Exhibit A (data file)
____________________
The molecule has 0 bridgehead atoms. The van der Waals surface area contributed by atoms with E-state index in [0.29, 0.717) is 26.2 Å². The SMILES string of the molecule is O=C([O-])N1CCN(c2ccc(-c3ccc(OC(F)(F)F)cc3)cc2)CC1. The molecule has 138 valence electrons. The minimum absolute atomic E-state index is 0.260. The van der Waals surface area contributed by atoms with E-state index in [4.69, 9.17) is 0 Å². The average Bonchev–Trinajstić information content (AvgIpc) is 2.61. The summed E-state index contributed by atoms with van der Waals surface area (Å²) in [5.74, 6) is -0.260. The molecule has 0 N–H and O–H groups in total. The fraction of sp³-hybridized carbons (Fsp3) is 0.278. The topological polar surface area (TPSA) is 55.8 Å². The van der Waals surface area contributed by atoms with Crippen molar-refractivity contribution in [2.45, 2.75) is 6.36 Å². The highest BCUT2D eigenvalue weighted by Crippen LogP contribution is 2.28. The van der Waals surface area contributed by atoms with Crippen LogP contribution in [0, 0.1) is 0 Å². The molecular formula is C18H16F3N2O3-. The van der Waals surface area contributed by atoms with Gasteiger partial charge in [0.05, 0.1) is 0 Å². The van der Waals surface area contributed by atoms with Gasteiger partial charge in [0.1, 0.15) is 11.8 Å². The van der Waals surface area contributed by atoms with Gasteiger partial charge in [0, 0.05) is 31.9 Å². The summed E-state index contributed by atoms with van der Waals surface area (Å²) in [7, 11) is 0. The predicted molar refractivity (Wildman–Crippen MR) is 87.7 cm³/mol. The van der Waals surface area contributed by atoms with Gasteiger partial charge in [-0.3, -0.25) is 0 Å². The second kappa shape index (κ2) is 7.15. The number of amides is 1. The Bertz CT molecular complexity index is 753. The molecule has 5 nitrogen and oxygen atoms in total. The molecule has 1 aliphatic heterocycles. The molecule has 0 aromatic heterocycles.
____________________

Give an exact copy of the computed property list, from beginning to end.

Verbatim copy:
The molecule has 0 bridgehead atoms. The van der Waals surface area contributed by atoms with E-state index in [0.29, 0.717) is 26.2 Å². The SMILES string of the molecule is O=C([O-])N1CCN(c2ccc(-c3ccc(OC(F)(F)F)cc3)cc2)CC1. The molecule has 138 valence electrons. The minimum absolute atomic E-state index is 0.260. The van der Waals surface area contributed by atoms with E-state index in [4.69, 9.17) is 0 Å². The average Bonchev–Trinajstić information content (AvgIpc) is 2.61. The summed E-state index contributed by atoms with van der Waals surface area (Å²) in [5.74, 6) is -0.260. The molecule has 0 N–H and O–H groups in total. The fraction of sp³-hybridized carbons (Fsp3) is 0.278. The topological polar surface area (TPSA) is 55.8 Å². The van der Waals surface area contributed by atoms with Crippen molar-refractivity contribution in [2.45, 2.75) is 6.36 Å². The highest BCUT2D eigenvalue weighted by Crippen LogP contribution is 2.28. The van der Waals surface area contributed by atoms with Crippen LogP contribution in [0, 0.1) is 0 Å². The molecular formula is C18H16F3N2O3-. The van der Waals surface area contributed by atoms with Gasteiger partial charge in [0.05, 0.1) is 0 Å². The van der Waals surface area contributed by atoms with Gasteiger partial charge in [0.1, 0.15) is 11.8 Å². The van der Waals surface area contributed by atoms with Gasteiger partial charge in [0, 0.05) is 31.9 Å². The summed E-state index contributed by atoms with van der Waals surface area (Å²) in [7, 11) is 0. The predicted molar refractivity (Wildman–Crippen MR) is 87.7 cm³/mol. The van der Waals surface area contributed by atoms with Gasteiger partial charge in [-0.3, -0.25) is 0 Å². The second kappa shape index (κ2) is 7.15. The number of amides is 1. The Bertz CT molecular complexity index is 753. The molecule has 5 nitrogen and oxygen atoms in total. The molecule has 1 aliphatic heterocycles. The molecule has 0 aromatic heterocycles.